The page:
Even though it is heavier, he should consider a full frame camera if it is financially feasible. I have a D800 and because of the combination of a large sensor and the high megapixels, I can crop a small portion of a frame in post production and still maintain high image quality. As a result, I can use a shorter focal length lens, but make it the equivalent of a much longer lens. I can easily crop to the equivalent of a 400mm lens with a 200mm lens on the camera. The combination of the full frame and a relatively short VR lens might be more manageable for Jeff as it is for me.
 
Jul 10, 2018 19:37:27   #
Bill_de (a regular here)
 
After almost 50 years I bought my first monopod. I got a relatively cheap one just to see what it felt like using one. I put a heavy tele on it and it even made a big difference with that. I now plan on and recommend you get a good quality monopod.

--
Jul 10, 2018 19:42:12   #
frjeff (a regular here)
 
IDguy wrote:
The OP has the 70-300 VR lens. But did not specify if it is the older AF-S model or the new AF-P one.

The VR on the AF-P may be considerably better. Mine is very good when handholding at 300. It might be lighter, too.


Mine (OP) is the AF-P 70-300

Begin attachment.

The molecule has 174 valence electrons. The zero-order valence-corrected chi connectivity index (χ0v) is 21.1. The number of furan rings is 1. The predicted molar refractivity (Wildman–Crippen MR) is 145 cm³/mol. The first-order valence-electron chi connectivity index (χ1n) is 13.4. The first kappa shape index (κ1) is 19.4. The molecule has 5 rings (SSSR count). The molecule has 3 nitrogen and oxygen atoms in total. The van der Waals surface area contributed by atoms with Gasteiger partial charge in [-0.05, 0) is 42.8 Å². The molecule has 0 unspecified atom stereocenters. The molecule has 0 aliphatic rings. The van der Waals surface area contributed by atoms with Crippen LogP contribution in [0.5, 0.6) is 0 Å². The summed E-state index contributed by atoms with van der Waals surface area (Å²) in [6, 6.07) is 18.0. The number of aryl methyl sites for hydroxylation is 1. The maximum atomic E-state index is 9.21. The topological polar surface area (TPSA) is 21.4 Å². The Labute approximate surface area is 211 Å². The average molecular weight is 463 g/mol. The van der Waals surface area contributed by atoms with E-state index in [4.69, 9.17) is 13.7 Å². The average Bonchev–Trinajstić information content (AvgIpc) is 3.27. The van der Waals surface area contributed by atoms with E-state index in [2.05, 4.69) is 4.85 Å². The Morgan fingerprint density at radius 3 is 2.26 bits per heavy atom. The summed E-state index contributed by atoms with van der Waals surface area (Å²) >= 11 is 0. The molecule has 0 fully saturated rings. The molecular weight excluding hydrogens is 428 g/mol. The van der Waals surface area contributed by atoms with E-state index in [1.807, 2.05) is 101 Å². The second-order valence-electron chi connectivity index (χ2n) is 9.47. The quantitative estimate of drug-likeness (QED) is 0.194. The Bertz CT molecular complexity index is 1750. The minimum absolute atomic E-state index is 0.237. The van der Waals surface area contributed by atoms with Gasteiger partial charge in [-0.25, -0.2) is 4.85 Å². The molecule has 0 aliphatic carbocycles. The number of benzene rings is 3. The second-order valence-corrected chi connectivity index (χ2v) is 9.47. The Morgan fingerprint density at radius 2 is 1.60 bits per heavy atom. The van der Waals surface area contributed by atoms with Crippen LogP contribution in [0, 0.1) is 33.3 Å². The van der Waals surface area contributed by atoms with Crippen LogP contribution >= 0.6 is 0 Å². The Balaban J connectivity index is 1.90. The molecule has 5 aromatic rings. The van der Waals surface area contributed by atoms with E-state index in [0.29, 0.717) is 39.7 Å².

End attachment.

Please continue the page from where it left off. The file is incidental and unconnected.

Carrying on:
Perhaps I just need to do a better job in my shooting technique. But, I am going to buy a monopod. Want to find one that is sturdy but will compress/retract to easily fit in carry-on..
Jul 10, 2018 20:13:30   #
frjeff (a regular here)
 
Foolish me!!
Just remembered that my MeFoto RoadTrip tripod converts to a monopod.
Geese, I totally forgot this and was on the verge of ordering a monopod.

So, I just did the east 20-30 second conversion, attached my D5300 with 70-300 VR and tried a few shots in the yard. Much steadier and shots are very sharp. Left the ball head on and had some tilt ability, etc. Should do the trick in traveling.
When I pack this, it will be in two pieces in the monopod config, but I can easily place these in the MeFoto case and leave the rest at home. Will be about 15” long.
Jul 10, 2018 21:50:26   #
bpulv (a regular here)
 
Jeff,

I use and recommend the Sirui-326 carbon fiber monopod. It weighs less than one pound, telescopes to 61 inches and closes to 15.5 inches. It is rated for a 22 pound load and costs $99.99 at B&H. I carry mine when I travel over seas and typically use it to support my D800 and f2.8 24-70mm and 70-300mm lenses.

One thing you need to know if you have never used a monopod before, when any monopod is fully extended, it will flex at the joints. If instead of fully extending all the sections, you leave one inch of each section unextended, the monopod will be absolutely rigid. So the Sirui-326, which has four sections, can be extended to 57 inches and will be rigid. Look at the link below.

Sirui website -

http://www.sirui.eu/en/products/einbeinstative/p-serie/

B&H page -

https://www.bhphotovideo.com/c/product/822252-REG/Sirui_BSRP326_P_326_6_Section_Carbon_Fiber.html?ap=y&gclid=EAIaIQobChMI0L34mfOV3AIVBQ5pCh1DoQEOEAQYASABEgKplfD_BwE&smp=y